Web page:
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Interview: Bryan Batt

The Mad Men star speaks to GT about his new one-man show, Batt on a Hot Tin Roof...


Tell us more about Batt on a Hot Tin Roof...
It’s a mixed bag of nuts kind of night filled with humorous and sometimes touching stories of showbiz and life, with a great eclectic mix of musical genres. Fun will be had by all; I promise you will laugh!

The new show was borne out of the devastation caused by Hurricane Katrina in your hometown of New Orleans. How did that event affect you as an individual and a performer?
It's heart breaking to see your beloved home town so devastated. Just 4 years prior I lived through 9/11, but it just reaffirmed my belief that in the face of tragedy you must find some glimmer of hope and humour. Without that the adversity has won, and I will go down fighting so it doesn’t!

How did growing up as a young gay boy in New Orleans affect you in later life?
I really didn’t know as a boy what gay was, I just loved theatre, music, art, and all things fabulous. Sports didn’t interest me at all, maybe that should have been a sign! In New Orleans there's a great deal of theatricality. Just Mardi Gras itself!

How differently do you feel as a performer putting together your own one man show rather than creating a character from someone else's words?
I love both, however, doing a one man show is completely different. There is no set, no costume changes, no other cast members, no hydraulics… just you and the audience. And no fourth wall, so unlike conventional theatre you must look at your audience and connect with them. There's no character to hide in, you are naked… metaphorically.

You've been with your partner for 24 years! Some of us can't hold down one for 24 days, what's been your secret?
I learned from my parents to weather the storm, and if you are going through a rough patch, forge on and remember why you got in the relationship in the first place. It's work; if there is a problem, work it out, talk it out. Communication is key! To be honest, in NYC, while I was on Broadway, we had opposite schedules so we really only saw each other late at night and on Mondays. Recently with our shops [Bryan and his partner own home decor store Hazelnut] there’s been a lot of 24/7 togetherness. It's been an adjustment, but since work takes me away a lot, there's a good balance. Of course he came to London for this show. I mean, come on, it’s LONDON!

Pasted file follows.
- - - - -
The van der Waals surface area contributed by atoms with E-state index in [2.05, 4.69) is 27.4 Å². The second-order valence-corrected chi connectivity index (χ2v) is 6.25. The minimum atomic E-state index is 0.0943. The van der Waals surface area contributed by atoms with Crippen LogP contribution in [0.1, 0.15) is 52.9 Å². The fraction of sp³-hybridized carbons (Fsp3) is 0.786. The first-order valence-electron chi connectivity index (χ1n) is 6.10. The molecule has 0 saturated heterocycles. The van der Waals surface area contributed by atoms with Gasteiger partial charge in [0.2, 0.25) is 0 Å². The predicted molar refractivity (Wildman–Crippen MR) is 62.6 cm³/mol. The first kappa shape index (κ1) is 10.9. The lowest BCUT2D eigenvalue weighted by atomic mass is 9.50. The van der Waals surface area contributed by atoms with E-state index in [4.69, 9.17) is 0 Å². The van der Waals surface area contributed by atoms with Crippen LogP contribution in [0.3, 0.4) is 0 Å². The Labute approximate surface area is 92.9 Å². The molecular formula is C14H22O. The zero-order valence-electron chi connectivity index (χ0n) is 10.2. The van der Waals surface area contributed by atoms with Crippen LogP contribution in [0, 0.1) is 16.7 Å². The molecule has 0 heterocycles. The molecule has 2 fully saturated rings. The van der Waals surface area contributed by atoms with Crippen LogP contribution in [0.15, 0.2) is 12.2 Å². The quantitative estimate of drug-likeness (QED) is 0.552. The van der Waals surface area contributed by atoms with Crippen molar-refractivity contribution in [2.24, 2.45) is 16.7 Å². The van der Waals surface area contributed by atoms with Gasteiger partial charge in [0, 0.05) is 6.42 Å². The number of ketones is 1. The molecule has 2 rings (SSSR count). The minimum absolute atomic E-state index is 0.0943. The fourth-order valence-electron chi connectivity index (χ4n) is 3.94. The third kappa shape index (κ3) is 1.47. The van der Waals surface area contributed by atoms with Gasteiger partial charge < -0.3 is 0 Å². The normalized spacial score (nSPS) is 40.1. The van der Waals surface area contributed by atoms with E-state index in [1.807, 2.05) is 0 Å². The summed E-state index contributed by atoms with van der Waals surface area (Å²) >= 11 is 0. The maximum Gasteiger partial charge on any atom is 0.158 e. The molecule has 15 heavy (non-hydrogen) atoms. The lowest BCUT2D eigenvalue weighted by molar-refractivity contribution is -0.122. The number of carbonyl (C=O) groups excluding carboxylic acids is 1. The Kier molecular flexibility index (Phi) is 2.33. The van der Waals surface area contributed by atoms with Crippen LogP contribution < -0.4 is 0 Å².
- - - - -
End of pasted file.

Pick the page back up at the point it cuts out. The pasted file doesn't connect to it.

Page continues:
In 2005 you said you were worried about the effect coming out would have on your career. Have you found that it's hindered you in anyway? Do you think that audiences are a lot more willing to accept a gay man in a straight role than the studios would have us previously believe?
Yes and no. At that time, and still today, there is an unfortunate price actors pay if they are out. It is getting a little better, and I hope one day it doesn’t matter, but I couldn’t live a secret life, a lie. If you have to hide a relationship you shouldn’t be in it! I have to pretend so much as an actor, I couldn’t do it in my personal life.

Do you feel it's easier for actors/actresses to come out now than it even was just 10 years ago, or is there still a stigma attached to it, particularly in Hollywood?
Sadly there still is a preconception, not a stigma per se. We will see, things are getting better. Hollywood is about one thing... money! If an openly gay leading man or woman is out and sells like crazy, they will go along. I’m hoping some do come out and dispel any potential doubts and prove that it doesn’t matter if an actor is gay or straight.

We loved your character Sal in Mad Men! What's it like getting into the mindset of a closeted character, especially one slightly later in life?
He is so unlike me. I am an open book, He is afraid. I like to think of myself as fearless. I also had to monitor my gestures and tone everything down, both for the office and the camera!

You've worked with so many different actors on a number of different roles, can you pinpoint your favourite gig and why?
Besides Sal, I loved doing the Scarlet Pimpernel on Broadway. It’s a huge demanding role; sword fights, disguises, intrigue, comic, dramatic, big songs….plus a solo curtain call!

Bryan Batt performs his cabaret show Batt On A Hot Tin Roof from Tuesday August 6 – 10. Tickets cost £30 and are available from Crazy Coqs or 020 7734 4888. Crazy Coqs at Brasserie Zedel, Piccadilly, London, W1.

Words: Lee Dalloway (@Leeroydalvin)

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